“Have you ever been stuck in an elevator?” a Macedonian politician asked me recently. We were in Skopje, his country’s capital, where huge public protests have raged over the last year, including demonstrators occupying the government square and, in the Parliament, a nearly yearlong boycott by the political opposition. “Can you imagine being stuck like this for 20 years? This is what happened to us.”
He had a point. Macedonia, a Balkan country of some two million people, roughly 30 percent of them ethnic Albanian, managed to steer clear of the Yugoslav wars of the 1990s, but that doesn’t mean it has been tranquil.
From Macedonia’s very first moment as an independent country, in 1991, Greece has refused, for historical reasons, to recognize its name, which Macedonia shares with a region of Greece. Greece has vetoed its membership in NATO and obstructed its attempts to join the European Union. Brussels and Washington were appalled, but helpless.
In 2001, an armed ethnic conflict in the Albanian-dominated west brought the country to the brink of civil war. Macedonia survived the crisis, but political and ethnic tensions remained.
Trapped by the standoff over its very name, threatened by the specter of ethnic conflict and demoralized by a weak economy with one of the highest unemployment rates in Europe, Macedonia was shunted aside to Europe’s waiting room. Unsurprisingly, 300,000 people have left the country in the last five years.
And while Macedonia feigned reforms and Brussels faked integration, the Macedonian regime mutated into a Balkan-style “managed democracy.” Getting a job in the government was preconditioned on voting for the ruling party, and the most popular TV station, which was critical of the ruling party, was closed.
The governing party, with the imposing name Internal Macedonian Revolutionary Organization-Democratic Party for Macedonian National Unity, has used elections merely for the purpose of spotlighting how the opposition could not be trusted, then engineering the vote to ensure its re-election. Thrilled by its self-image as a victim of foreign conspiracies, the Macedonian government adopted aggressive nationalistic rhetoric toward its neighbors.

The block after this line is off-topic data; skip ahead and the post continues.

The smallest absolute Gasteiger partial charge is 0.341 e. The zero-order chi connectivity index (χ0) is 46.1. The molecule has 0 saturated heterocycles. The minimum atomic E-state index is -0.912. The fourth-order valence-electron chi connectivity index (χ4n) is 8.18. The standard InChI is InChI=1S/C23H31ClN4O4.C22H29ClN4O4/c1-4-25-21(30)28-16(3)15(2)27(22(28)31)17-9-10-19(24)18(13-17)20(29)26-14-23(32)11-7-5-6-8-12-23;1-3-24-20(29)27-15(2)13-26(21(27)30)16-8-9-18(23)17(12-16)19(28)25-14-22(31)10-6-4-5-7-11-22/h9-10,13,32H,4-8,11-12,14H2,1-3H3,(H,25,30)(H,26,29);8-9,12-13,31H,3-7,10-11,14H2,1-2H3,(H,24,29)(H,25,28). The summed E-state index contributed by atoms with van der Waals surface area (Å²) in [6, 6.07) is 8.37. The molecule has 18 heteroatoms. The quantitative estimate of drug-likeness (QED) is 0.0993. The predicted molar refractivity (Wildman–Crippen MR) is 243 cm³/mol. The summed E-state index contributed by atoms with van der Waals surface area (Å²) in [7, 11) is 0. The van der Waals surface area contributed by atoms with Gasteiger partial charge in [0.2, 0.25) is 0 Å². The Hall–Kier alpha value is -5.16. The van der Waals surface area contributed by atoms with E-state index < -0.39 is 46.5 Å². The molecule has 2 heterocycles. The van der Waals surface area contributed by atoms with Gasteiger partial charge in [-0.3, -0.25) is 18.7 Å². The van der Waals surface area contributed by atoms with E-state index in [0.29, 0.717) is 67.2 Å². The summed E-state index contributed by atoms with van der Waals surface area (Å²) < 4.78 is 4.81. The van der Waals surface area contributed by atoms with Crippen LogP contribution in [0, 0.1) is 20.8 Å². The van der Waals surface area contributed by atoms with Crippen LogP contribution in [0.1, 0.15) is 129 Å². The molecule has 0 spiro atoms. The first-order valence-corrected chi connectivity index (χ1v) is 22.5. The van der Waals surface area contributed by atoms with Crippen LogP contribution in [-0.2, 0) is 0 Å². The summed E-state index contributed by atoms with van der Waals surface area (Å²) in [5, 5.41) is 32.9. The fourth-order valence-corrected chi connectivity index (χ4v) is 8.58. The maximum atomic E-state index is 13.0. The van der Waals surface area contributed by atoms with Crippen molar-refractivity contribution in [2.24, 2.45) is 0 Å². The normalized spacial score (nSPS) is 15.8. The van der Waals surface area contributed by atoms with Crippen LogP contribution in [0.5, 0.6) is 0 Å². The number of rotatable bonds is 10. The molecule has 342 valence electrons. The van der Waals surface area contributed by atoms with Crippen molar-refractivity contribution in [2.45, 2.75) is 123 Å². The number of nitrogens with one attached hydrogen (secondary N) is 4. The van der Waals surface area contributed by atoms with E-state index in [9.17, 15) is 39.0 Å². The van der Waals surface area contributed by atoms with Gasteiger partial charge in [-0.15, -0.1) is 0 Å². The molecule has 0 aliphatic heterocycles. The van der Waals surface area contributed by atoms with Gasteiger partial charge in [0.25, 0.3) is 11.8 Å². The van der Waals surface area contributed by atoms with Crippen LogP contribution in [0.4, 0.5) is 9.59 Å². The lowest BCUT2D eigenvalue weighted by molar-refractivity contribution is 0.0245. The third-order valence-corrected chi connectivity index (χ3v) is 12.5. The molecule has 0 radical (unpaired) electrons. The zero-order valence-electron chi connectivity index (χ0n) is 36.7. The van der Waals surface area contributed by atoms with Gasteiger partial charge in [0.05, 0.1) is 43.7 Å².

The agreement is a powerful demonstration that while the European Union may have lost its luster, it remains by far the key external actor in the Balkans. But Macedonia’s road back to liberal democracy is not going to be easy.
The protesters in Skopje brought a change in the public mood, and they forced the world to focus on Macedonia, but they could not bring institutional change themselves. The scandals have certainly hurt the governing center-right party and its Albanian coalition partner, but opinion polls indicate that if elections were held tomorrow, the governing party would still win them handily.
Political polarization and the glaring absence of independent media — not simply “pro-opposition” media — make it easier for the government to survive the current crisis. Mr. Zaev demonstrated political courage by revealing the misdeeds of the government, but he will need even more courage to change his own party, the Social Democrats, which is profoundly mistrusted, not only by government’s supporters but also by many of the protesters, for being too much a part of the system.
Those pushing for change in the streets must resist the naïve notion that the European Union and the United States will be their reliable partners in their demand for revolutionary change. The European Union is boxed in, not only by fear that the crisis will become an ethnic conflict and the diverging views of the member states, but also by a counternarrative, being pushed by Russia, that the protests are being stage-managed by foreigners. In Moscow’s interpretation, the protests are an instrument of Western powers’ strategy to remove governments unfavorable to them.
Skopje’s neighbors are also nervous. They do not like the current leadership much, but they fear instability. At the same time, they hope that positive change is in the offing: Bulgaria in particular hopes that political changes will make it possible to sign a bilateral treaty between the two countries, blocked for a long time by the current government in Skopje.
In short, for all the worries over the current crisis in Skopje, there is reason for optimism. What everyone should hope for is not a revolution, but a reasonable compromise — one that will be acceptable not only to political leaders but also to the citizens who mistrust these same leaders. The elevator should move again, and best if it moves in the direction of Brussels.
Ivan Krastev is a political scientist, the chairman of the Center for Liberal Strategies in Sofia and a permanent fellow at the Institute for Human Sciences in Vienna.